Best dumbphone in 2024: basic mobile phones that don't try to be smart

Looking for the best dumbphone? We'll help you pick out the best value non-smart cellphone for your needs – and guide you to getting it at the best price.

Ever since Steve Jobs introduced his ‘internet communicator’ to the world in 2007, the traditional mobile phone has been taking a kicking. Now, though, times have changed; the success of the best smartphones is assured, so rather than eliminating the last memories of other kinds of handset, it’s perhaps worth choosing the best phone for the job.

The descendants of the iPhone are good at multitasking, handling simple computing tasks and providing us media on the move (social and traditional). In exchange for that, they’re expensive, have a short battery and shelf life, and are relatively delicate. They’re also potentially problematic if you’re paying your employee’s bills.

On the other side of the coin the name ‘dumb phone’ very much does the devices it encompasses a disservice. Dumb may be the opposite of smart, but what we really mean here are phones which are relatively inexpensive, can handle basic communications, may also include a camera and music player, can be relatively robust, and significantly, in many cases, only need charging once a week.

That means for many an either/or choice is replaced with the option of a smartphone most of the time and something else for a few specialist occasions or times the smartphone is definitely banned.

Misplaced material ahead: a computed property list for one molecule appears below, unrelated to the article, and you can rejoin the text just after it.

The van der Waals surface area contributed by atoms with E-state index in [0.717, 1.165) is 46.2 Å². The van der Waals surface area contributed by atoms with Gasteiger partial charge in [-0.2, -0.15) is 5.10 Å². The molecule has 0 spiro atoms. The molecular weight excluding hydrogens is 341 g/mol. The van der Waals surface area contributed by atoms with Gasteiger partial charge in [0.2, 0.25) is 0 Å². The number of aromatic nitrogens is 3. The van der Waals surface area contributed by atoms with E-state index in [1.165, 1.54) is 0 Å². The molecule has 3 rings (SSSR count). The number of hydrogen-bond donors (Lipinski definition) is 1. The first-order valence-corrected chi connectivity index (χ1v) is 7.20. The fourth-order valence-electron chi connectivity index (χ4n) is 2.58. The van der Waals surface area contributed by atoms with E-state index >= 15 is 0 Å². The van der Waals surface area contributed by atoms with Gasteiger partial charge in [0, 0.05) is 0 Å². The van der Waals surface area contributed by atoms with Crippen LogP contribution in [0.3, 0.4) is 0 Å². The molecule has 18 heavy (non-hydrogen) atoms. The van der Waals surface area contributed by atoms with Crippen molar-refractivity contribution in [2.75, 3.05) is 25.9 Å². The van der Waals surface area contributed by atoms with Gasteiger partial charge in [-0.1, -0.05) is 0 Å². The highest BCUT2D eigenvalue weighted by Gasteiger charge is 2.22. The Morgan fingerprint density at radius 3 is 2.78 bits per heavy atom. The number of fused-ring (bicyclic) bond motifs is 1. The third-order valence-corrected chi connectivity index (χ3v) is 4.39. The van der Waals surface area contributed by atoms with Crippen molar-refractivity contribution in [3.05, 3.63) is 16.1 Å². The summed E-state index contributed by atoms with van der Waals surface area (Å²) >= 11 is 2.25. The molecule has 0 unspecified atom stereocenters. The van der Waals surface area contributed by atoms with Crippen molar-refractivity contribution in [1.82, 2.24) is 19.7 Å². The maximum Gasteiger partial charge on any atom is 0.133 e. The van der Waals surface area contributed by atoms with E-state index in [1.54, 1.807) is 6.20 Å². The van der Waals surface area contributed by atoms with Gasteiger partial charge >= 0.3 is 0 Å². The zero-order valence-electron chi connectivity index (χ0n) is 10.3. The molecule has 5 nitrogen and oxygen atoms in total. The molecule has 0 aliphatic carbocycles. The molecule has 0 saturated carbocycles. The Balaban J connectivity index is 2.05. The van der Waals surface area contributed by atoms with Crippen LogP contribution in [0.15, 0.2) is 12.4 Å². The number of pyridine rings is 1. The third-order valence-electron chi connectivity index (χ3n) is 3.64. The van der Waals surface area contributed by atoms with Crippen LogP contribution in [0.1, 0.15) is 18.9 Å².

You need to be careful about what you buy, especially if you travel widely. In the USA 2G and 3G networks have now been retired, so 4G-capability is a must just to connect to the network. In the UK, 2G networks are still widely used in IT technologies like smart home meters. That creates pressure to keep 2G alive. As such, the current planned UK 2G closure, “by 2033,” is a decade away; but the UK 3G network shutdown has started already, with EE saying it will switch its 3G coverage from January 2024.

Here are some devices that should open up possibilities and (at the bottom) a couple of smartphones which you should probably also take a look at before deciding to ‘go dumb.’ 

Best dumbphone in the UK: our top picks

Adam Juniper headshot
Adam Juniper

With over 20 years of expertise as a tech journalist, Adam brings a wealth of knowledge across a vast number of product categories, including timelapse cameras, home security cameras, NVR cameras, photography books, webcams, 3D printers and 3D scanners, borescopes, radar detectors… and, above all, drones. 


Adam is our resident expert on all aspects of camera drones and drone photography, from buying guides on the best choices for aerial photographers of all ability levels to the latest rules and regulations on piloting drones. 


He is the author of a number of books including The Complete Guide to Drones, The Smart Smart Home Handbook, 101 Tips for DSLR Video and The Drone Pilot's Handbook

Best dumbphone in the UK in 2024

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Best overall

(Image credit: Nokia)

1. Nokia 2720 Flip Phone

Best overall

Specifications

Release date: September 2019
Technology: 4G
Screen size: 2.8-in, 240x320 pixel
Rear camera: 2MP
Front camera: No
OIS: No
Battery life: 28 days standby / 10.9 hours talk
Weight: 118 g
Dimensions: 54.5 mm x 11.6 mm x 192.7 mm
Storage: 4GB

Reasons to buy

+
Excellent Battery
+
Simple and cheap

Reasons to avoid

-
Texting frustrating
-
KaiOS’s social apps excludes Instagram

Nokia may just be a brand name nowadays, but it is still one associated with quality. So if you’re just looking for a simple handset that can take calls, read (but not compose too many) texts, and even browse YouTube and Facebook, then this elegant and relatively up-to-date flip phone is a good choice. (That’s watch YouTube – the camera only takes stills).